Iranian foreign minister on if he could ever work with Mike Pompeo

Iranian Foreign Minister Mohammad Javad Zarif said Mike Pompeo's nomination and possible confirmation to be the next U.S. Secretary of State is an indication to the international community that the U.S. is "not serious" about international obligations, including holding up the Iran nuclear deal.

Asked in an interview airing Sunday on CBS News' "Face the Nation" if he would be able to work with the new secretary if Pompeo is confirmed, Zarif said he would have to "wait and see."

"The requirement for any international engagement is mutual respect," Zarif said in the interview with Margaret Brennan.

He added, "the indications that we have seen up until now -- not been very encouraging. We will have to wait to make a judgment on the new Secretary of State."  

Zarif said Pompeo's Capitol Hill testimony that Iran was not "racing towards a bomb" was a "late admission but better than never."

"They put sanctions on Iran at that time because we were not racing for a bomb and now they want to reimpose sanctions on Iran because we are not racing for a bomb, it's interesting," Zarif added.

While Pompeo wouldn't explicitly say whether he will advocate to stay in -- or pull out of -- the Iran deal during lawmakers' questioning, he said that bolstering the nuclear pact would be a priority if he's confirmed, adding that fixing the deal is in the country's best interest. He noted that if the deal could not be fixed and the president continues to withdraw, he'd advocate for a tougher one.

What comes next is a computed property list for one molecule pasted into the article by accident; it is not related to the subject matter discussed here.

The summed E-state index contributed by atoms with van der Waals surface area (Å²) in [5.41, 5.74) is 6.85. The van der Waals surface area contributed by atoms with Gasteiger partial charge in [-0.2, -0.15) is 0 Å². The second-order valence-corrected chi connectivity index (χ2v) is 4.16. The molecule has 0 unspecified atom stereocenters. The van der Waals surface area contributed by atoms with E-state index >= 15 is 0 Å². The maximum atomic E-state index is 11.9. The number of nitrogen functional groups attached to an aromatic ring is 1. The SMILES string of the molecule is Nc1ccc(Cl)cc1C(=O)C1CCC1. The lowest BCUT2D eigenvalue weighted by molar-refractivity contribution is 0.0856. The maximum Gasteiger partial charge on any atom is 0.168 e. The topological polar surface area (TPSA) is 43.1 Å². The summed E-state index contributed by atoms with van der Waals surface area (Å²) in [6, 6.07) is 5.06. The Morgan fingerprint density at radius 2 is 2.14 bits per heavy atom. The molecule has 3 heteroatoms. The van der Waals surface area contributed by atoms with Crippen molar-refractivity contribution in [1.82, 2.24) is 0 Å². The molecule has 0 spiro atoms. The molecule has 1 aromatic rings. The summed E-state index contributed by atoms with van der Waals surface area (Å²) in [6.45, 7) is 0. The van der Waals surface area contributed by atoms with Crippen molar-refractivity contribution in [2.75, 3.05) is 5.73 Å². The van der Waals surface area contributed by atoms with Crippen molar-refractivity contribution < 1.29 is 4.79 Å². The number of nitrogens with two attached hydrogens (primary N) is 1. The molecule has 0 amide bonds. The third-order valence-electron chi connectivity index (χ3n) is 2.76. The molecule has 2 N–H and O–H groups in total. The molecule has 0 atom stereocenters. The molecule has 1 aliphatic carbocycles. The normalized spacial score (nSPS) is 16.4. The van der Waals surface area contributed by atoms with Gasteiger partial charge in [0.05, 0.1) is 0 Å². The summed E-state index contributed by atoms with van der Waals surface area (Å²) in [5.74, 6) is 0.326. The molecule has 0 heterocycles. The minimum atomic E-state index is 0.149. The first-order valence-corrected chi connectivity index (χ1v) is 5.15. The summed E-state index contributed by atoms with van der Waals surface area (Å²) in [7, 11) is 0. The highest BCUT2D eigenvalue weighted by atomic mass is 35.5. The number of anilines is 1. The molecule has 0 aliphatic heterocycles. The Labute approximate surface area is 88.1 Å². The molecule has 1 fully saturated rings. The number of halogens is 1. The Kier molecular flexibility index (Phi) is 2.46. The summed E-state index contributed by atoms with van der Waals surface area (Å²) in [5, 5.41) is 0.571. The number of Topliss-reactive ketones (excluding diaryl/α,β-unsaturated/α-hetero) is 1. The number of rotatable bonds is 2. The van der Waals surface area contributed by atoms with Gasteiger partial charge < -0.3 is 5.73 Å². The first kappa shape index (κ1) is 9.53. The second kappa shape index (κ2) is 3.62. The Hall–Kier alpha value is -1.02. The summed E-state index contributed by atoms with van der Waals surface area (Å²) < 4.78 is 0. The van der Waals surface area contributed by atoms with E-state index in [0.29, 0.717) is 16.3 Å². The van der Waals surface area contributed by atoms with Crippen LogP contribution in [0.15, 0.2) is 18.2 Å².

As for the future of the deal as Mr. Trump's new national security adviser John Bolton aims for possible regime change in Iran, Zarif says the U.S. "never abandoned the idea of regime change in Iran" and instead are just "more explicit about stating it."

Zarif said Iran is "ready" to restart its controversial nuclear program if the Trump administration leaves the 2015 Iran nuclear deal and reinstates sanctions. 

Iran's Foreign Minister Mohammad Javad Zarif on possible nuclear deal pullout

"We have put a number of options for ourselves, and those options are ready, including options that would involve resuming at a much greater speed our nuclear activities," Zarif said. 

When CBS News interviewed Zarif in October, he said "nobody will trust" the U.S. to engage in any long-term negotiations if the Iran deal blows up. That includes North Korea, he said at the time — relevant now perhaps more than ever, as the U.S. looks to meet with North Korean leader Kim Jong Un in the months ahead.

"This is not a bilateral treaty between Iran and the U.S.," Zarif said at the time. "So whatever domestic politicking he wants to do, that's his business. You know, the United States is a permanent member of the Security Council. And if it's not going to uphold a resolution, that not only it voted for but it sponsored, then the credibility of the institution that the United States considers to be very important would be at stake."

"Nobody else will trust any U.S. administration to engage in any long-term negotiation because the length of any commitment, the duration of any commitment from now on with any U.S. administration would be the remainder of the term of that president," Zarif had said.

  • Kathryn Watson

    Kathryn Watson is a politics reporter for CBS News Digital.